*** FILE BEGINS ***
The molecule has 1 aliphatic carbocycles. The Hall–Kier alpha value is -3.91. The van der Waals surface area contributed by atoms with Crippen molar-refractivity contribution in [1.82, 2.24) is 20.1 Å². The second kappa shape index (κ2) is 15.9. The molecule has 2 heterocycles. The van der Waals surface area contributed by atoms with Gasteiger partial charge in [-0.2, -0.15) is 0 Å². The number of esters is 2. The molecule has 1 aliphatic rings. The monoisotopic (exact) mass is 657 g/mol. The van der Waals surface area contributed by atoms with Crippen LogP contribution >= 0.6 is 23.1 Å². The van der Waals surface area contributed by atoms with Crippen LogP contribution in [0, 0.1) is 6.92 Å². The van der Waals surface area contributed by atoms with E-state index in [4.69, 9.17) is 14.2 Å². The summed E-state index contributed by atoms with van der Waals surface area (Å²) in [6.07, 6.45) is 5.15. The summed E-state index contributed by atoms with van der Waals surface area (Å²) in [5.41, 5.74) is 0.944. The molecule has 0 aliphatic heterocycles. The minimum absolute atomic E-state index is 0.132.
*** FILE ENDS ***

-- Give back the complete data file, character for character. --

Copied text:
The molecule has 1 aliphatic carbocycles. The Hall–Kier alpha value is -3.91. The van der Waals surface area contributed by atoms with Crippen molar-refractivity contribution in [1.82, 2.24) is 20.1 Å². The second kappa shape index (κ2) is 15.9. The molecule has 2 heterocycles. The van der Waals surface area contributed by atoms with Gasteiger partial charge in [-0.2, -0.15) is 0 Å². The number of esters is 2. The molecule has 1 aliphatic rings. The monoisotopic (exact) mass is 657 g/mol. The van der Waals surface area contributed by atoms with Crippen LogP contribution >= 0.6 is 23.1 Å². The van der Waals surface area contributed by atoms with Crippen LogP contribution in [0, 0.1) is 6.92 Å². The van der Waals surface area contributed by atoms with E-state index in [4.69, 9.17) is 14.2 Å². The summed E-state index contributed by atoms with van der Waals surface area (Å²) in [6.07, 6.45) is 5.15. The summed E-state index contributed by atoms with van der Waals surface area (Å²) in [5.41, 5.74) is 0.944. The molecule has 0 aliphatic heterocycles. The minimum absolute atomic E-state index is 0.132.